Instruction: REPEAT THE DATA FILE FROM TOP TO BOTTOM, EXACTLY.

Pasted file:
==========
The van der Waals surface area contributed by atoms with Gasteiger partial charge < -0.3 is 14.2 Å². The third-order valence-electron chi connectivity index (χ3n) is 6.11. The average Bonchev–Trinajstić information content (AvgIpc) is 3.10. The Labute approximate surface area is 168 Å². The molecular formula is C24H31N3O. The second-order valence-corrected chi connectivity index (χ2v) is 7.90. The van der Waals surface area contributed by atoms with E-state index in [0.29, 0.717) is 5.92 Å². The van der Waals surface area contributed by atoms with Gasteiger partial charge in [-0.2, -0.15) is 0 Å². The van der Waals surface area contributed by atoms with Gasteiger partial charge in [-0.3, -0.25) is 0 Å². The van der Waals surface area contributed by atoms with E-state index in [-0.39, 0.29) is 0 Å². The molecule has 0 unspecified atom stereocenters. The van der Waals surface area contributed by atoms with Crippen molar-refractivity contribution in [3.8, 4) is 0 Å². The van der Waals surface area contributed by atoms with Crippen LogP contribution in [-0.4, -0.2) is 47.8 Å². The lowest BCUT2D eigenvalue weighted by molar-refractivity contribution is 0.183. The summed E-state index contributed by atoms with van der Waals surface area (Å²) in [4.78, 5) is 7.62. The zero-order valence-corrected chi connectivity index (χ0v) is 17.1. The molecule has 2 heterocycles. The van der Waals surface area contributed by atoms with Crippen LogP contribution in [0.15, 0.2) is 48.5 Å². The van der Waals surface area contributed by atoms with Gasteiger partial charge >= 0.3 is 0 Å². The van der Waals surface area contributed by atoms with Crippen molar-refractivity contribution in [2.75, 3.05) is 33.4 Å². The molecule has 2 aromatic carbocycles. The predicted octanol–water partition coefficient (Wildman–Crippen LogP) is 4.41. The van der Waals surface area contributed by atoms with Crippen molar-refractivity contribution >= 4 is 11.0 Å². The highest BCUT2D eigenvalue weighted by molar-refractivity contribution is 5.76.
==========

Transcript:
The van der Waals surface area contributed by atoms with Gasteiger partial charge < -0.3 is 14.2 Å². The third-order valence-electron chi connectivity index (χ3n) is 6.11. The average Bonchev–Trinajstić information content (AvgIpc) is 3.10. The Labute approximate surface area is 168 Å². The molecular formula is C24H31N3O. The second-order valence-corrected chi connectivity index (χ2v) is 7.90. The van der Waals surface area contributed by atoms with E-state index in [0.29, 0.717) is 5.92 Å². The van der Waals surface area contributed by atoms with Gasteiger partial charge in [-0.2, -0.15) is 0 Å². The van der Waals surface area contributed by atoms with Gasteiger partial charge in [-0.3, -0.25) is 0 Å². The van der Waals surface area contributed by atoms with E-state index in [-0.39, 0.29) is 0 Å². The molecule has 0 unspecified atom stereocenters. The van der Waals surface area contributed by atoms with Crippen molar-refractivity contribution in [3.8, 4) is 0 Å². The van der Waals surface area contributed by atoms with Crippen LogP contribution in [-0.4, -0.2) is 47.8 Å². The lowest BCUT2D eigenvalue weighted by molar-refractivity contribution is 0.183. The summed E-state index contributed by atoms with van der Waals surface area (Å²) in [4.78, 5) is 7.62. The zero-order valence-corrected chi connectivity index (χ0v) is 17.1. The molecule has 2 heterocycles. The van der Waals surface area contributed by atoms with Crippen LogP contribution in [0.15, 0.2) is 48.5 Å². The van der Waals surface area contributed by atoms with Gasteiger partial charge >= 0.3 is 0 Å². The van der Waals surface area contributed by atoms with Crippen molar-refractivity contribution in [2.75, 3.05) is 33.4 Å². The molecule has 2 aromatic carbocycles. The predicted octanol–water partition coefficient (Wildman–Crippen LogP) is 4.41. The van der Waals surface area contributed by atoms with Crippen molar-refractivity contribution >= 4 is 11.0 Å². The highest BCUT2D eigenvalue weighted by molar-refractivity contribution is 5.76.